The Eastern oyster (Crassostrea virginica) is a keystone species in northeast Florida estuaries. In addition to providing important ecosystem services, such as water filtration and shoreline protection, the oyster supports a valuable recreational and commercial fishery. However, scientists, managers, and oyster harvesters are concerned about the long-term viability of oyster populations. In the Guana Tolomato Matanzas (GTM) National Estuarine Research Reserve, water quality issues have caused some areas to close to harvesting, potentially intensifying harvesting pressure on remaining open areas. Other factors, such as predation, disease, and increased salinity, can also slow growth or kill oysters. This complicated situation led stakeholders and reserve staff to establish the Guana Tolomato Matanzas Oyster Water Quality Task Force and initiate new research efforts.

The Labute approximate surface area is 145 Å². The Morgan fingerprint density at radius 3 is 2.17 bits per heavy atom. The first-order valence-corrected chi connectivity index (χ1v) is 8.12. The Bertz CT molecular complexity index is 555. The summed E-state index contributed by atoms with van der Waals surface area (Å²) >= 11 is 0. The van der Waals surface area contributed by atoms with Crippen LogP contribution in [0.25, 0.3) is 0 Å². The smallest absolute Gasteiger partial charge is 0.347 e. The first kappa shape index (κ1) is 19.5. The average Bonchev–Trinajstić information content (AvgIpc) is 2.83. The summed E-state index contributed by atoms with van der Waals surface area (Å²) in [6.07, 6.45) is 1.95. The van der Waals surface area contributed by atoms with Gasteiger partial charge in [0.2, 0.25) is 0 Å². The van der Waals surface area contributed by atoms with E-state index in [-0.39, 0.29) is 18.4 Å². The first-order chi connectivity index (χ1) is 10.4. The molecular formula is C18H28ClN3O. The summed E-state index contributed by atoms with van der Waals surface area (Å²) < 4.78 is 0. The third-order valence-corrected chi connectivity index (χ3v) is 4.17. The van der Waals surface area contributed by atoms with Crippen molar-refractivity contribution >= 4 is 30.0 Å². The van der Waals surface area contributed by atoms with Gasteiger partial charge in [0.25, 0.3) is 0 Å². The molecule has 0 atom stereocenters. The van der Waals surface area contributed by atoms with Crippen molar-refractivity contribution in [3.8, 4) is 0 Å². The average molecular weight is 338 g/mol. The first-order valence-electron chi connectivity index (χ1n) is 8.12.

To address questions identified by the Task Force, this project conducted a modeling investigation to improve oyster population assessment and management. Incorporating the input of end users and local stakeholders, the project adapted an existing oyster population model to study the relative influence of anthropogenic and environmental factors on oyster populations and identify variables that should be monitored to assess long-term sustainability.